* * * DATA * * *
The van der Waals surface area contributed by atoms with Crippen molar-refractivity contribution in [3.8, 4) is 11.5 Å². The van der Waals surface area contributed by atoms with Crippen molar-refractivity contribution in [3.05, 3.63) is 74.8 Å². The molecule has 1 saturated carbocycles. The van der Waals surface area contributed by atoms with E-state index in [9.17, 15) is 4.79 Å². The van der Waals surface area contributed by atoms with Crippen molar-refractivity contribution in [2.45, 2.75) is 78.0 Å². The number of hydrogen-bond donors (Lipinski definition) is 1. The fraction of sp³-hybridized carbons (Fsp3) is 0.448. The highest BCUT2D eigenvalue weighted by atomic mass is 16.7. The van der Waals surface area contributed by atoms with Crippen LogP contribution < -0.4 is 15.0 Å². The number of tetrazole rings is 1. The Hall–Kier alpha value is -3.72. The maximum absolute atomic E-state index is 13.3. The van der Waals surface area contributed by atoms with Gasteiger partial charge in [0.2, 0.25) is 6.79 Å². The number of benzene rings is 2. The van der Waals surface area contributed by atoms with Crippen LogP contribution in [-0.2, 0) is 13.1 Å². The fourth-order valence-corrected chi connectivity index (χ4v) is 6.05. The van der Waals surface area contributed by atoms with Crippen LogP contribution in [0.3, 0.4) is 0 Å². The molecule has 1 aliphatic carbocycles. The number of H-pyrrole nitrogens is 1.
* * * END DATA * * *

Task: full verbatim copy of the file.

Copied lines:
The van der Waals surface area contributed by atoms with Crippen molar-refractivity contribution in [3.8, 4) is 11.5 Å². The van der Waals surface area contributed by atoms with Crippen molar-refractivity contribution in [3.05, 3.63) is 74.8 Å². The molecule has 1 saturated carbocycles. The van der Waals surface area contributed by atoms with E-state index in [9.17, 15) is 4.79 Å². The van der Waals surface area contributed by atoms with Crippen molar-refractivity contribution in [2.45, 2.75) is 78.0 Å². The number of hydrogen-bond donors (Lipinski definition) is 1. The fraction of sp³-hybridized carbons (Fsp3) is 0.448. The highest BCUT2D eigenvalue weighted by atomic mass is 16.7. The van der Waals surface area contributed by atoms with Crippen LogP contribution < -0.4 is 15.0 Å². The number of tetrazole rings is 1. The Hall–Kier alpha value is -3.72. The maximum absolute atomic E-state index is 13.3. The van der Waals surface area contributed by atoms with Gasteiger partial charge in [0.2, 0.25) is 6.79 Å². The number of benzene rings is 2. The van der Waals surface area contributed by atoms with Crippen LogP contribution in [-0.2, 0) is 13.1 Å². The fourth-order valence-corrected chi connectivity index (χ4v) is 6.05. The van der Waals surface area contributed by atoms with Crippen LogP contribution in [0.3, 0.4) is 0 Å². The molecule has 1 aliphatic carbocycles. The number of H-pyrrole nitrogens is 1.